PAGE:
Welcome to the first, and longest, day of summer. Are you prepared for the long, languid days ahead? You will be by the time you finish here — I’ve compiled a list. Did a little scouting around, too, sussed out the absolute necessities in advance.
Books, for instance. Everyone needs a beach read, especially poor schmos like me who live light years from the nearest beach. Unless you count Lake Michigan and I don’t. To qualify as a beach you need an ocean. Something on the scale of the Atlantic, the Mediterranean, or the Caribbean, vast and churning. Rivers and lakes and ponds, no. Sorry.
Heck, in a pinch, I’ll settle for a kiddie pool. I’ve even resorted to a garden hose once or twice. I draw the line at lawn sprinklers, however; they’re unbecoming. I know, standing under a garden hose isn’t exactly the height of elegance. I can’t explain the distinction, only give voice to a personal bias. Sprinklers seem sort of last-ditch, as if that’s the best you could do. A hose, meanwhile, could pass as a convenience, an afterthought — you’re hot, it’s there, why not?
You’ll need sunglasses, of course. A hammock, sunblock, flip-flops, a screened in porch, and a convertible. The weather alone is everything I need. I’m perfectly content just listening to lawns being mowed and motorcycles rumbling, birds twittering, snatches of music, dogs barking. Ahh, that’s the soundtrack to life.
Okay, enough. Beach reads. You’ll need at least one to dive into and here are a few titles to consider. Then, too, wandering the aisles of a book store is a terrific way to spend a leisurely afternoon. You don’t need sunblock, but there aren’t any seashells, either. Endless possibilities, though. Off you go …
B O O K S
The Swimmer — Joakim Zander
Nice segue, huh? Swimmer, summer. Except it’s winter in Scandinavia and evil is afoot. Spies and secrets and cold-blooded mercenaries and romance, this is a gripping thriller in the Le Carre tradition (according to the blurbs). I thought it was outstanding.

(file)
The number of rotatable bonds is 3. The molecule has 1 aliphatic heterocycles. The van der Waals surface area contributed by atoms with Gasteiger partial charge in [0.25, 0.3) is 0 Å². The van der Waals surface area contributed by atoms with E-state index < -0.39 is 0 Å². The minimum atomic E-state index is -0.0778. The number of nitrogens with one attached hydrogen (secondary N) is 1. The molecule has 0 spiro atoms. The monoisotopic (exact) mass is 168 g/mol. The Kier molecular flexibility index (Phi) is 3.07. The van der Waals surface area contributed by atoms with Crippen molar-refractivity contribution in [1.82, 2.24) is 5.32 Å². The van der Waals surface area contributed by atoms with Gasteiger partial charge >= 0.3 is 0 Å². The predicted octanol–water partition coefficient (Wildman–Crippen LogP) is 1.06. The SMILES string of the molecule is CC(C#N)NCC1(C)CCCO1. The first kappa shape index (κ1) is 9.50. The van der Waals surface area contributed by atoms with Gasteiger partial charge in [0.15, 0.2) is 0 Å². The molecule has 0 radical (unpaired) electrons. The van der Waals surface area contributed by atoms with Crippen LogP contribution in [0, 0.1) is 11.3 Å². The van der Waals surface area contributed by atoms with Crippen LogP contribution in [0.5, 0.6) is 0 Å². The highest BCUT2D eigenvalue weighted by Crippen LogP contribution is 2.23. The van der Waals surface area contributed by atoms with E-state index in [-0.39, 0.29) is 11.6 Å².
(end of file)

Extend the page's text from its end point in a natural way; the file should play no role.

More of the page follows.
Seveneves — Neal Stephenson
The moon explodes. Mankind races to come up with a plan to survive. Five thousand years later, the progeny embark on another journey into the unknown. Now, I’ve only just started this one, but it’s terrific so far.
The Invisible Bridge — Julie Orringer
The characters bring this one to life. World War II Europe, the camps and deprivation and struggle, of course, but the story encompasses so much more than that. It’s ennobling and hopeful and infuriating.
Blood on Snow — Jo Nesbo
A disappointment. The story and the characters are flat, but at least it’s short. I didn’t think Jo Nesbo could write a dull book; I was wrong. The main character is a ‘fixer,’ aka a hit man, assigned to kill the wife of his boss. Good premise, dull story.
Go Set a Watchman — Harper Lee
Don’t forget, this will be released on July 14th. Personally, I’m still dithering. I don’t want to discover this is an embarrassment to Harper Lee and To Kill A Mockingbird. I want it to be wonderful, a lyrical tribute to her talent as a writer and a person. So I dither on whether to read it or hold fast to undimmed admiration.
When Flip Flops Won’t Do
Try a pair of Vans, featuring artwork by Takashi Murakami. Available June 27.
And When They Will
Bernardo Sandals are pricey, but totally worth it. They’re classic and last forever, plus they look fabulous with absolutely anything. $99 at Neimann Marcus